This edition: July 2011Tweet
Original tape date: July 21, 2011.
1/ Jim Jarmusch receiving the insignia of Officer of the Order of Arts and Letters
Sometimes a trip abroad can make all the difference. In the mid-seventies a literature student from New York discovered the Cinematheque Francaise and decided to dedicate himself to making films. Lucky for us and for France that young man was Jim Jarmusch, one of the masters of American independent cinema. In June 2011 in recognition of his contribution to global film culture the cineaste received the insignia of Officer of the Order of Arts and Letters from the French Embassy. CANAPE is on hand to interview the lanky filmmaker.
2/ "Rapt" by Lucas Belvaux
Sometimes a kidnapping is more than a crime. The 1978 case of a French playboy-millionaire caught the nation’s attention as level after level of his decadent lifestyle was revealed by the press. When does a victim become someone getting a just comeuppance? That’s the moral thread of Rapt, helmer Lucas Belvaux’s contemporary, fictionalized riff on the original affair. CANAPE sits with the director and his lead actor Yvan Attal to talk about their morally ambiguous thriller.
3/ Jazz in Saint Césaire
Once upon a time a vacationing American jazz bassist saw some folks playing music in the small southern French mountain town of Saint Cezaire. They invited him to sit in. And so a transatlantic jam session began. Now the town hosts an annual week long jazz laboratory and in spring 2011 French musicians visited New York to practice their chops with their American friends. CANAPE visits the founders of the ongoing musical dialog.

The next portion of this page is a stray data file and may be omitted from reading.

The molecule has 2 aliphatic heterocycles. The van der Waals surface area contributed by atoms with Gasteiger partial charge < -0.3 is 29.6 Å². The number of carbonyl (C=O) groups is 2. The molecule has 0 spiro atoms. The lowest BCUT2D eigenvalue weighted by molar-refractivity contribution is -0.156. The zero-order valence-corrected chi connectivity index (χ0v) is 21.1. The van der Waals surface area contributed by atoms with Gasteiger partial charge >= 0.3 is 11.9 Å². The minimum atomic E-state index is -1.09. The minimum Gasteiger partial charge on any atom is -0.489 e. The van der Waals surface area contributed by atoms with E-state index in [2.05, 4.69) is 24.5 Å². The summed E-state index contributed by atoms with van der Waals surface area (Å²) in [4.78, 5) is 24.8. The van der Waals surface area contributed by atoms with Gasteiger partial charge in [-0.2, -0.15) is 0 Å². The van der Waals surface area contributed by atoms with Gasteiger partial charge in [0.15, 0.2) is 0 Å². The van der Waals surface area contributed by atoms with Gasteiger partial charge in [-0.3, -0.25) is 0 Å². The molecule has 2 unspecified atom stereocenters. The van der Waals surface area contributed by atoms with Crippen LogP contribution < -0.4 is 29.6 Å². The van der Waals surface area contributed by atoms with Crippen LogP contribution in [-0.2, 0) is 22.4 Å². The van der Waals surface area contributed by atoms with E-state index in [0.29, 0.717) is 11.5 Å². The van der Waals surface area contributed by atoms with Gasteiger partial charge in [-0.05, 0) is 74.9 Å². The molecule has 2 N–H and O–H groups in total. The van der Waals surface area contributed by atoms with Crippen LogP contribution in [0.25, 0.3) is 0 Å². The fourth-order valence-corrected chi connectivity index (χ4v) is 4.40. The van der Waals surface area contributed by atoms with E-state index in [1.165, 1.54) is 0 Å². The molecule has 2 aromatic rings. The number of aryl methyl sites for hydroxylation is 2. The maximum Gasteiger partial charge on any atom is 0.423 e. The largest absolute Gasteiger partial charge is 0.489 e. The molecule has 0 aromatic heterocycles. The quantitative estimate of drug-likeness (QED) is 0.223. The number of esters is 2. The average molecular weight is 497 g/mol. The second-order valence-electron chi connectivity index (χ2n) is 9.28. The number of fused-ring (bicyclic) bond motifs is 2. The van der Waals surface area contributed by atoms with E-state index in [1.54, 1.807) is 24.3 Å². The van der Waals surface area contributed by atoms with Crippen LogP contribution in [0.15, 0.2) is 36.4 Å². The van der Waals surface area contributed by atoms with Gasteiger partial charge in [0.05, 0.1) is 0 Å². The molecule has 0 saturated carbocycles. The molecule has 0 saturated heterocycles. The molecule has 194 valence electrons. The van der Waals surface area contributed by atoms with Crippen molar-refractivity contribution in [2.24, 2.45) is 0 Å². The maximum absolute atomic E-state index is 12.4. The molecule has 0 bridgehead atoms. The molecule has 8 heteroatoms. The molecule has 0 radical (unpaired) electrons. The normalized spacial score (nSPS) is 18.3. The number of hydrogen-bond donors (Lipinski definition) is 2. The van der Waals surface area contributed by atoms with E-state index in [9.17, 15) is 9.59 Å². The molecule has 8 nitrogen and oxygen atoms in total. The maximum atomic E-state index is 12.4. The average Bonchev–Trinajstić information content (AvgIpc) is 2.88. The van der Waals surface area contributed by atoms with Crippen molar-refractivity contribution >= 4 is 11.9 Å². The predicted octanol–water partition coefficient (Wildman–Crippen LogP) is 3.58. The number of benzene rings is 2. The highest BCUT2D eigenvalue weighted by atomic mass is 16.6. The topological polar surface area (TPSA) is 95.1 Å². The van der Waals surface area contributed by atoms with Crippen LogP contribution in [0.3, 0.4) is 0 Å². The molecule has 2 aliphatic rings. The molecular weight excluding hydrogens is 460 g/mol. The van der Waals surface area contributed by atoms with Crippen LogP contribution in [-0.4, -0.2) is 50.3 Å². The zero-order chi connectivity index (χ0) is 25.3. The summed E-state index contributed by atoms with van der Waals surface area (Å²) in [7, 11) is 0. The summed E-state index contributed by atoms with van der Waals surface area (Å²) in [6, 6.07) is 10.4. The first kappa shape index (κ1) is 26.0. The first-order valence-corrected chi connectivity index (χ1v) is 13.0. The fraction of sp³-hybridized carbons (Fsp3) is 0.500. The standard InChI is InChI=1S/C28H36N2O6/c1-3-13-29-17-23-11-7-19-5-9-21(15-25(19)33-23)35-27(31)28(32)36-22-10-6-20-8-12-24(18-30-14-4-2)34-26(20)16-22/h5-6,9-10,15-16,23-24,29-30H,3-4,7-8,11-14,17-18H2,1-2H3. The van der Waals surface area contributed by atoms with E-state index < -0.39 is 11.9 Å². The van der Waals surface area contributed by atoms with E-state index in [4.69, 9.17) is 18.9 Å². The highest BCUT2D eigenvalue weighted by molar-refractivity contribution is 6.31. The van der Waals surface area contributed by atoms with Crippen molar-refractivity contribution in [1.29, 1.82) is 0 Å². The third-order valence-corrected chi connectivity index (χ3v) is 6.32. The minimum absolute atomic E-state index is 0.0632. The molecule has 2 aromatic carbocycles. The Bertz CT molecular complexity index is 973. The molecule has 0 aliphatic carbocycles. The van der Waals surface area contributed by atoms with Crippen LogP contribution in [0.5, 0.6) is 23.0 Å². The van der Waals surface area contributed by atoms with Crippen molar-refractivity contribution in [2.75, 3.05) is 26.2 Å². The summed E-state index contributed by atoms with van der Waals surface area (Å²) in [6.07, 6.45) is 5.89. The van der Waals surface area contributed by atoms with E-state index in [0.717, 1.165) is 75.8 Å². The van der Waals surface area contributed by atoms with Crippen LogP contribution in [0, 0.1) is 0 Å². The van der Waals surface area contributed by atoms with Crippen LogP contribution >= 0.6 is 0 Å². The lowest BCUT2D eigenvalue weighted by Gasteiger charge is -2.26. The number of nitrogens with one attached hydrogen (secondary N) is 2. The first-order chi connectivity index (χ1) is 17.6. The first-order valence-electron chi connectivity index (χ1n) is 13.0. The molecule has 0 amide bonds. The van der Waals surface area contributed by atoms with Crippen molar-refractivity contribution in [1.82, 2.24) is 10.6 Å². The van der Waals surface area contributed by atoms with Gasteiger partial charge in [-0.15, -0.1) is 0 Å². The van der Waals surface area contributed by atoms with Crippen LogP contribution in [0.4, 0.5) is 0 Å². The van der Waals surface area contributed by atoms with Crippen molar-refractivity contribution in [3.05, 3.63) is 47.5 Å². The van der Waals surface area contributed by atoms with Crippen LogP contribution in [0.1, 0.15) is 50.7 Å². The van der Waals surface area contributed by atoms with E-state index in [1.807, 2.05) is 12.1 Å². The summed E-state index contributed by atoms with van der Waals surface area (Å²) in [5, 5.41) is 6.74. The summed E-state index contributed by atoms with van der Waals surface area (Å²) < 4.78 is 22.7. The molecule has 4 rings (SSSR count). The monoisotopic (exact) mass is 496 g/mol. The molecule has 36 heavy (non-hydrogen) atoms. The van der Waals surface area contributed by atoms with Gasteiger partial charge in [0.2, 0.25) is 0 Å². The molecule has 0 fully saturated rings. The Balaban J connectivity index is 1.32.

4/ "Mozart's Sister" by René Féret
Sometimes being an older sister isn’t easy. What if you’re talented, but your little brother happens to be child prodigy Wolfgang Amadeus Mozart? Such is the tantalizing premise of the new historical drama Mozart’s Sister. “A treat for classical music lovers and cinephiles alike,” says VARIETY, “the pic is a stunner.” CANAPE explores the distinctly musical family story as it chats with director René Féret.
5/ Retrospective Euzhan Palcy at MoMA
Sometimes small places produce large talents. Take the case of the island of Martinique and the film director Euzhan Palcy. Her first film – the coming of age tale Sugar Cane Alley -- is considered a classic of Caribbean cinema. Her next film A Dry White Season attracted the talent of Marlon Brando. Over the next fifteen years she produced more than fifteen fiction and documentary works. Many awards have followed. The latest honor is a retrospective at the Museum of Modern Art. CANAPE chats with the Martinican artist about her career.
Lucas Belvaux Film Director
Roni Ben-Hur Musician
Santi Debriano Musician
René Féret Film Director
Jim Jarmusch Film Director
Euzhan Palcy Film Director
Fréderic Rouquier Musician